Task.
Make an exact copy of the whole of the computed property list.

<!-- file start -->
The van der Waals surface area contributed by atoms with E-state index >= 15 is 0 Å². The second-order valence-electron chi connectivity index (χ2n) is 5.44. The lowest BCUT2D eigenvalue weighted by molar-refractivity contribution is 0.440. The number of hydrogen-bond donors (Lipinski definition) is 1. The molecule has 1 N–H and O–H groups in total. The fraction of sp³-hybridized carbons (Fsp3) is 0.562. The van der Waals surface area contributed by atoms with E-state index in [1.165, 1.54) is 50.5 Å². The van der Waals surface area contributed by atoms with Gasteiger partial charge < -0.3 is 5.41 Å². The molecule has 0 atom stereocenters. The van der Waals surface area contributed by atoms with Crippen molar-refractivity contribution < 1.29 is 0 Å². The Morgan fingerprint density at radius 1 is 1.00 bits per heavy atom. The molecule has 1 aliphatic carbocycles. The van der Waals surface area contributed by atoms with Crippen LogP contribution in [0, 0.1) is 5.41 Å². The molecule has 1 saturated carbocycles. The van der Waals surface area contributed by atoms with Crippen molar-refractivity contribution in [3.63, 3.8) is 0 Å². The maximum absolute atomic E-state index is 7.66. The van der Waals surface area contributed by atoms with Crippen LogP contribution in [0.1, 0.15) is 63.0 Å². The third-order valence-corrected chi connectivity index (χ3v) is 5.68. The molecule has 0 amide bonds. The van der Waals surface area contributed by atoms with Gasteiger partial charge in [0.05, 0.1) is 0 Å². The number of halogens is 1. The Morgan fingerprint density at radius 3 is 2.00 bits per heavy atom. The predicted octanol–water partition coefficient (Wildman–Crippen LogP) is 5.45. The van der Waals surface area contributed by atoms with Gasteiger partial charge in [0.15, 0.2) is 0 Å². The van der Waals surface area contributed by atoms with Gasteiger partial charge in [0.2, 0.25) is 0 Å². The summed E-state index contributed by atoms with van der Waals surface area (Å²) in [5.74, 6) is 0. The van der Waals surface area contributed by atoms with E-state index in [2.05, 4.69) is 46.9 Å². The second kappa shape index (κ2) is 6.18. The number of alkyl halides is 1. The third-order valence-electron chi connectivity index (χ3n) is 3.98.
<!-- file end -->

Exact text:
The van der Waals surface area contributed by atoms with E-state index >= 15 is 0 Å². The second-order valence-electron chi connectivity index (χ2n) is 5.44. The lowest BCUT2D eigenvalue weighted by molar-refractivity contribution is 0.440. The number of hydrogen-bond donors (Lipinski definition) is 1. The molecule has 1 N–H and O–H groups in total. The fraction of sp³-hybridized carbons (Fsp3) is 0.562. The van der Waals surface area contributed by atoms with E-state index in [1.165, 1.54) is 50.5 Å². The van der Waals surface area contributed by atoms with Gasteiger partial charge < -0.3 is 5.41 Å². The molecule has 0 atom stereocenters. The van der Waals surface area contributed by atoms with Crippen molar-refractivity contribution < 1.29 is 0 Å². The Morgan fingerprint density at radius 1 is 1.00 bits per heavy atom. The molecule has 1 aliphatic carbocycles. The van der Waals surface area contributed by atoms with Crippen LogP contribution in [0, 0.1) is 5.41 Å². The molecule has 1 saturated carbocycles. The van der Waals surface area contributed by atoms with Crippen molar-refractivity contribution in [3.63, 3.8) is 0 Å². The maximum absolute atomic E-state index is 7.66. The van der Waals surface area contributed by atoms with Crippen LogP contribution in [0.1, 0.15) is 63.0 Å². The third-order valence-corrected chi connectivity index (χ3v) is 5.68. The molecule has 0 amide bonds. The van der Waals surface area contributed by atoms with Gasteiger partial charge in [0.05, 0.1) is 0 Å². The number of halogens is 1. The Morgan fingerprint density at radius 3 is 2.00 bits per heavy atom. The predicted octanol–water partition coefficient (Wildman–Crippen LogP) is 5.45. The van der Waals surface area contributed by atoms with Gasteiger partial charge in [0.15, 0.2) is 0 Å². The van der Waals surface area contributed by atoms with Gasteiger partial charge in [0.2, 0.25) is 0 Å². The summed E-state index contributed by atoms with van der Waals surface area (Å²) in [5.74, 6) is 0. The van der Waals surface area contributed by atoms with E-state index in [2.05, 4.69) is 46.9 Å². The second kappa shape index (κ2) is 6.18. The number of alkyl halides is 1. The third-order valence-electron chi connectivity index (χ3n) is 3.98.